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Rheinmetall partners with government, academia to deliver sovereign automated military vehicle capability

 ACW Team at Australian Automotive Research Centre Test ground with Rheinmetall Mission Master vehicles (Source: Supplied)

Rheinmetall has confirmed a partnership between itself, DST, CSIRO, the Queensland University of Technology (QUT) and RMIT as part of the Autonomous Combat Warrior (ACW) program.

Rheinmetall has confirmed a partnership between itself, DST, CSIRO, the Queensland University of Technology (QUT) and RMIT as part of the Autonomous Combat Warrior (ACW) program.

Rheinmetall’s Australian, German and Canadian development teams will work alongside research teams from Defence Science and Technology (DST) group, the Commonwealth Scientific and Industrial Research Organisation (CSIRO), Queensland University of Technology (QUT) and the Royal Melbourne Institute of Technology (RMIT).

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The aim is to develop advanced sovereign robotics and automated vehicle technologies – this will create a local automated military vehicle capability. 

Rheinmetall Defence Australia managing director Gary Stewart said the program would lead the Australian development of next-generation automated combat vehicle technologies for integration into the family of Rheinmetall vehicle platforms.

"ACW’s goal is to fundamentally change the way in which land vehicles support military operations by transforming a vehicle from tool to teammate to provide currently unachievable levels of soldier protection, support and tactical advantage," Stewart explained. 

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The program will focus on the automation of driving capabilities. Rheinmetall said it only develops systems that are strictly compliant with the rules of engagement of its customers.

Stewart added, "This will see the Australian development of the next generation of land vehicle systems warfighting capability, with an emphasis on developing trusted automated systems which provide human-machine teaming and optional crewed control."

Rheinmetall does not develop, manufacture or market fully autonomous weapon systems. Rather, Rheinmetall is convinced that humans must retain the power of decision and therefore rejects fully autonomous weapon systems that deprive humans of the power to decide whether or not to use weapons against other humans. 

ACW’s research and development objectives are to: 

  • Develop game-changing autonomous technologies in Australia;
  • Leverage Rheinmetall global research and development efforts and existing vehicle platforms and technologies, to fast track the development of autonomous technologies;
  • Develop a platform agnostic Autonomous Kit (A-kit), suited for integration into a variety of road and off-road military vehicles;
  • Partner with the Australian research community and local industry with deep technical expertise to solve complex development problems;
  • Generate a strong return on investment to the Commonwealth, in the form of employment and sovereign robotics capability; and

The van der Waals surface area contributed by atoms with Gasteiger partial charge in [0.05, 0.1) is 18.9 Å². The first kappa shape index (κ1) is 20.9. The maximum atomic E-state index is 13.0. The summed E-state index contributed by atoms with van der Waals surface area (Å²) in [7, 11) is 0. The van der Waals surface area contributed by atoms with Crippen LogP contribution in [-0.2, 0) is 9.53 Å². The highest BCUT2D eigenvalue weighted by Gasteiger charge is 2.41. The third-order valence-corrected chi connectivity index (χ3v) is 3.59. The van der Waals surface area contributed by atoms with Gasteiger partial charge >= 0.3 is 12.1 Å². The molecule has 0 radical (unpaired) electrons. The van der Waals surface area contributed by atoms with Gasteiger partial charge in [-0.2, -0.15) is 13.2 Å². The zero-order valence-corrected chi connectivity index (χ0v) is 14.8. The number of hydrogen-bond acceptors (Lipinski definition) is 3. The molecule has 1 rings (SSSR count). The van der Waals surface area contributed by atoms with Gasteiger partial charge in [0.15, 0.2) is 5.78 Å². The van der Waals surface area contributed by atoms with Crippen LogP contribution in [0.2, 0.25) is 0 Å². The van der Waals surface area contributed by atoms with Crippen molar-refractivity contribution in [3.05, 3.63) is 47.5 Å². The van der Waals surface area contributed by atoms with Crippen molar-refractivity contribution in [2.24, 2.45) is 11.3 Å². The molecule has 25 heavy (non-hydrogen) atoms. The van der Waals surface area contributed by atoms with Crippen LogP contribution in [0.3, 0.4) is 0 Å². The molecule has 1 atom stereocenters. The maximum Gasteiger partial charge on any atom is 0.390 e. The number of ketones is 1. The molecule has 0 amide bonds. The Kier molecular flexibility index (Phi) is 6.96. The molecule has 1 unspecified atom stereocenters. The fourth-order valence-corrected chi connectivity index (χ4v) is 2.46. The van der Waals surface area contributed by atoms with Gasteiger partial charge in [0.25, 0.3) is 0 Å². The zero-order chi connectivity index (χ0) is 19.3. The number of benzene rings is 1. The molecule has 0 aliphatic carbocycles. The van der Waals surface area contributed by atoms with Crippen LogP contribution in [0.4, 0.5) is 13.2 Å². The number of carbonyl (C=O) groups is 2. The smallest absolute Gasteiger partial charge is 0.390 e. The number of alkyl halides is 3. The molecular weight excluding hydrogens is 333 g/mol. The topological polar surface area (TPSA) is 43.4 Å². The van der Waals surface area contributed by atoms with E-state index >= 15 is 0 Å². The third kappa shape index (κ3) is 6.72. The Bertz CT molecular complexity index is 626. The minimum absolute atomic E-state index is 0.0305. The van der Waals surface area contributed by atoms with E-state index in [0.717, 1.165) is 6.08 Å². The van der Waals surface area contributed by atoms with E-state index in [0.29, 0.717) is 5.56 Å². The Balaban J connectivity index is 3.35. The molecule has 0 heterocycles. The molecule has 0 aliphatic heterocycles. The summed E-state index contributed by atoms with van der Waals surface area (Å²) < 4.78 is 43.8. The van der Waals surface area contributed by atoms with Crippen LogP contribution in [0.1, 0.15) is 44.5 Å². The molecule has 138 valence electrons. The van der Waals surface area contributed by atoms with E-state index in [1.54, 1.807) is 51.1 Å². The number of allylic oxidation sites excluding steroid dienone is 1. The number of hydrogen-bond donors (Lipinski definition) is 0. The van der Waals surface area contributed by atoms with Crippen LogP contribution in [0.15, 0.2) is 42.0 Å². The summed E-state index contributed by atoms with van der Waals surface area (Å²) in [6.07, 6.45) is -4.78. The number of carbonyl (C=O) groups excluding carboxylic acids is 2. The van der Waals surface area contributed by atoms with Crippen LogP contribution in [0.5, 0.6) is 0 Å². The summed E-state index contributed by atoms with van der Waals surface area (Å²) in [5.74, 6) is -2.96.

• Work with Army to support its evaluation and strategy development for the use of autonomous vehicles. 

The company's contribution to the program will take place across its Australian, Canadian and German businesses with the focus of research to take place at the company’s Melbourne operations and its new Military Vehicle Centre of Excellence in Redbank, Queensland, which is due for completion in the second half of 2020. 

Rheinmetall Defence Australia is working with the DST Group under a five-year strategic R&D alliance agreement to work collaboratively to advance automated vehicle systems.

The agreement builds on Rheinmetall’s longstanding relationship with DST in the area of simulation and augmented reality.

The partnership also includes R&D around novel concepts and technologies that support the new Boxer 8x8 combat reconnaissance vehicle capability Rheinmetall is delivering to the Australian Defence Force under the $5.2 billion LAND 400 Phase 2 program.

Rheinmetall Canada has developed Mission Master vehicles that incorporate an eight-wheel drive, skid-steer, electric, unmanned platform operated in either robotic, semi or full autonomous driving modes.

These vehicles can be fitted with various payload modules including cargo, protection, medical and surveillance variants. Rheinmetall Landsysteme Germany has over 20 years of experience in the automation of vehicles.

Its system safety and system architecture competencies derive from more than 10 research projects, and relevant technologies such as drive-by-wire have been developed to a uniquely high level of maturity.

The autonomous driving vehicle capability, or A-kit, currently integrated into the Mission Master provides the base software architecture for all future stages of the ACW research program and provides the autonomous capabilities including robotic vehicle control (robotic control or semi-autonomous); 'follow me' control (semi-autonomous); simultaneous localisation and mapping); autonomous waypoint navigation (semi or full autonomous); and GPS allowed/denied navigation (semi or full autonomous).

Rheinmetall is also upgrading two Wiesel 2 digital vehicles with drive-by-wire architecture and the Rheinmetall Canada autonomous driving A-kit package. These vehicles, when upgraded with Australian advanced autonomous applied research under the ACW program, will be used to demonstrate the vehicle-agnostic and integrated payload capabilities of Rheinmetall’s advanced A-kit. 

Rheinmetall partners with government, academia to deliver sovereign automated military vehicle capability
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